Foodie Friday: Brussel Sprouts

Brussel sprouts.


The most hated vegetable in the western world.

Just hearing those two small words sends shivers of disgust through children and adults alike. Just the thought of those leafy green veggies is enough to kill even the most voracious eaters appetites.

But why?

Because-and you’ll notice that this is a common theme in my food related posts-it probably was never made correctly.

There are many foods that are made incorrectly, simply because its so common to do things that way. And that is generally-at least in my experience-what leads people to believe that they just plain don’t like something.

When Mike and I first lived together we went through that period of getting to know each others quirks. So we were discussing our particular food likes and dislikes other we hadn’t covered up to that point in our relationship. He’s telling me about his weird thing with steaks (believe me, steaks will be a topic another week!) and then he busts out with “oh and I like brussel sprouts!”

Yeah. Needless to say, I had absolutely NO experience with this particular veggie so I just stared blankly at him. After my momentary brain fart autocorrected, I jumped into the task of finding a recipe. His only thoughts on the matter was that they were always cooked until they were “mushy and shit”. <—-direct quote there.

After a good look around the Internet, I gave up. A that point we were planning our wedding and I had started a new job and we were comfortable in our little food rut. So we sorta let the issue drop.

Fast forward about two years and I started culinary school. We were working with brussel sprouts one day and one of my classmates started taking the leaves off. Of course I questioned him since I knew this was one particular food that I’d had no luck with so far. So he went on to explain-and this made sense come he said it-that the reason brussel sprouts tend to be either undercooked or overcooked is because they are a fairly thick veggie. They’re in the cabbage family and thus each sprout has an inner core (as I like to think think of it) and then is covered in leaves upon leaves upon leaves. So when you peel the leaves off, not only do they cook up perfectly, but they take a fraction of the time.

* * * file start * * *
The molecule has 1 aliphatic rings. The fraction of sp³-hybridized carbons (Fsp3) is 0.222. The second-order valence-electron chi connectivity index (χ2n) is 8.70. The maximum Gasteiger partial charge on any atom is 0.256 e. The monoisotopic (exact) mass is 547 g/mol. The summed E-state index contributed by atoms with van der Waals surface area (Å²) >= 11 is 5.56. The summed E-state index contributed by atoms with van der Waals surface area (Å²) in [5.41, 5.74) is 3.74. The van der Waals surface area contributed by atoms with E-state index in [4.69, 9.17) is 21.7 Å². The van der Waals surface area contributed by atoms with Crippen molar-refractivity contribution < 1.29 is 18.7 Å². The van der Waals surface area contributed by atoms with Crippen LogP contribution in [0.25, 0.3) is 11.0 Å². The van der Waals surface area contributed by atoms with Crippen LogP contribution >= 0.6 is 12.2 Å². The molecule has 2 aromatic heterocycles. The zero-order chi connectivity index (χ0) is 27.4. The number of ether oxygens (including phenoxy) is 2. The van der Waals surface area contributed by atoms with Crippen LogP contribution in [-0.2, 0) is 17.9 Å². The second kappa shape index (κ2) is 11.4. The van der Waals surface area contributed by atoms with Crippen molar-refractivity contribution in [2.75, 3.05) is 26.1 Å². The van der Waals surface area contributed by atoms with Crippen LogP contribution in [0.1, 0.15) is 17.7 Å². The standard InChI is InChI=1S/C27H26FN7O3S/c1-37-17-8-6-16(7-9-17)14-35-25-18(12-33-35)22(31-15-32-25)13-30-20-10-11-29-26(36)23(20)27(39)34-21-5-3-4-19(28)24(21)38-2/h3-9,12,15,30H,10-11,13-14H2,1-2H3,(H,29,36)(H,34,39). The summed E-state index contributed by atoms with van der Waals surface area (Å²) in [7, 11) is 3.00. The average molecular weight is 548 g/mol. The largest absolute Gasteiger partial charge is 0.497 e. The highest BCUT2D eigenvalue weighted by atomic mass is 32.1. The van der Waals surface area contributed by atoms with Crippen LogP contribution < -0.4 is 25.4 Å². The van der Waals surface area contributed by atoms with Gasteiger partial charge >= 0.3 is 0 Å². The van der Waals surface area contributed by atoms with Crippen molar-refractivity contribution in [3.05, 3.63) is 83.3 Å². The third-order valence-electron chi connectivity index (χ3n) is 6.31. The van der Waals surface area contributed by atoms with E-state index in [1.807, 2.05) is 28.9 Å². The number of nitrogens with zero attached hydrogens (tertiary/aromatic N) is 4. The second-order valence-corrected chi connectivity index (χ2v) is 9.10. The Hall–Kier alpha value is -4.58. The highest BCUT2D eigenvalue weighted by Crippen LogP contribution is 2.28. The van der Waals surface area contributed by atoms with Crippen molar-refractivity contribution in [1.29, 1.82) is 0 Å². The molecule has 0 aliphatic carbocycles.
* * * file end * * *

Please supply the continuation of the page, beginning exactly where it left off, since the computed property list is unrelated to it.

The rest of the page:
Thus Mike’s Bacony Brussel Sprouts was created.

Like most of my recipes, there is no perfect formula. It’s basically Brussels sprouts sautéed in bacon grease. That’s it. Sooooooo easy.
I take usually around a pound of brussel sprouts and about 2-3 slices of bacon.

Don’t wash the brussel sprouts beforehand!!! Due to their unique design, I’ve found that dirt will work its way into the crevices between the leaves and then the leaves just get dirty all over again.

Slice the end off the sprout and pull off the leaves that you can, discarding any bruised leaves. Keep slicing off the ends when the leaves don’t pull off. You’ll eventually get to the very very light green inner leaves and core. Once you get there, you can choose to get the remaining leaves or give up. Repeat that process with all your brussel sprouts. Tedious work. THEN you wash the leaves and shake out an excess water. Maybe even leave them in a strainer to drain a little more while you finish up your prep work.


Then you take your bacon and dice it up. Some people prefer to crisp it first and then crumble it, but this way make the pieces the perfect size, without getting crumbly.


Once the bacon is diced, toss it into a sauté pan and render the fat out. The bacon should be just shy of your desired crispness when you toss in the leaves.


Let the leaves cook for maybe a minute or two, until they turn into a brilliantly bright Kelly green. Emerald is a little too dark of a color to describe the leaves, so Kelly green it is. Do NOT overcooked them. They should still have a bit of a toothsome feel to it. If the leaves are limp and greasy, they’re a little past their prime.


And that’s it. Seriously. You can add some salt and pepper if you like, but Mike likes them plain plain plain.

Hopefully, this will give you a bit of pause the next time you dismiss brussel sprouts as “just another icky vegetable”. I know my tune sure has changed.

Happy Cooking!

2 thoughts on “Foodie Friday: Brussel Sprouts

  1. Good to know. We like Brussels sprouts also. I cut them in half or quater if they are a little big. Salt , pepper and about 3-4 tablespoons of peanut oil and sauté. I like mine a little crisp or brown. It’s basically the same thing. Bacon grease makes everything good. Lol


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